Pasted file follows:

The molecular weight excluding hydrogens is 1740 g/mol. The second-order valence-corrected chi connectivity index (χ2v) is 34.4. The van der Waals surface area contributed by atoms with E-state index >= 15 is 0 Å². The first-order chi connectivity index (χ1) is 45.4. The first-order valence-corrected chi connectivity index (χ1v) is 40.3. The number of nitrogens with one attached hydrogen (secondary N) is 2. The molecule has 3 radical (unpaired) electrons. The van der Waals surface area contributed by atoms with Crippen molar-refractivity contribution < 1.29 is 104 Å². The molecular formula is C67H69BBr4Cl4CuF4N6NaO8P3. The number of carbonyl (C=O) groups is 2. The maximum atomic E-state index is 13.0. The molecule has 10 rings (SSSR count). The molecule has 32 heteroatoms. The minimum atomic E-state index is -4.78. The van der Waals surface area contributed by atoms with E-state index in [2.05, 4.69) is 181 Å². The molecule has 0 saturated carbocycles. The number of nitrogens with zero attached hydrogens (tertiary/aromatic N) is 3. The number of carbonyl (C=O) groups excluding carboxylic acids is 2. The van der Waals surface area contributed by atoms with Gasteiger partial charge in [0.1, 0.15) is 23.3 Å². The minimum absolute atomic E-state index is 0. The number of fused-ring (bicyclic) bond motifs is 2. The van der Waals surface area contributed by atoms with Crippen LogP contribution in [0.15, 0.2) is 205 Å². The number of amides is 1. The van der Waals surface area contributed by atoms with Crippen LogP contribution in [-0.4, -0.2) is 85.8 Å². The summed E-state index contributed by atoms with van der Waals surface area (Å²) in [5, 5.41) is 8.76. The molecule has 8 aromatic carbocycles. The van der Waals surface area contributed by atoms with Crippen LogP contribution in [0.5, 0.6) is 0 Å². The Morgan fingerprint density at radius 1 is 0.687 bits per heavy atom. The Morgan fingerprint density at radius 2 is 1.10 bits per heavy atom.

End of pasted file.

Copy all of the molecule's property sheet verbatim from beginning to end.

The molecular weight excluding hydrogens is 1740 g/mol. The second-order valence-corrected chi connectivity index (χ2v) is 34.4. The van der Waals surface area contributed by atoms with E-state index >= 15 is 0 Å². The first-order chi connectivity index (χ1) is 45.4. The first-order valence-corrected chi connectivity index (χ1v) is 40.3. The number of nitrogens with one attached hydrogen (secondary N) is 2. The molecule has 3 radical (unpaired) electrons. The van der Waals surface area contributed by atoms with Crippen molar-refractivity contribution < 1.29 is 104 Å². The molecular formula is C67H69BBr4Cl4CuF4N6NaO8P3. The number of carbonyl (C=O) groups is 2. The maximum atomic E-state index is 13.0. The molecule has 10 rings (SSSR count). The molecule has 32 heteroatoms. The minimum atomic E-state index is -4.78. The van der Waals surface area contributed by atoms with E-state index in [2.05, 4.69) is 181 Å². The molecule has 0 saturated carbocycles. The number of nitrogens with zero attached hydrogens (tertiary/aromatic N) is 3. The number of carbonyl (C=O) groups excluding carboxylic acids is 2. The van der Waals surface area contributed by atoms with Gasteiger partial charge in [0.1, 0.15) is 23.3 Å². The minimum absolute atomic E-state index is 0. The number of fused-ring (bicyclic) bond motifs is 2. The van der Waals surface area contributed by atoms with Crippen LogP contribution in [0.15, 0.2) is 205 Å². The number of amides is 1. The van der Waals surface area contributed by atoms with Crippen LogP contribution in [-0.4, -0.2) is 85.8 Å². The summed E-state index contributed by atoms with van der Waals surface area (Å²) in [5, 5.41) is 8.76. The molecule has 8 aromatic carbocycles. The van der Waals surface area contributed by atoms with Crippen LogP contribution in [0.5, 0.6) is 0 Å². The Morgan fingerprint density at radius 1 is 0.687 bits per heavy atom. The Morgan fingerprint density at radius 2 is 1.10 bits per heavy atom.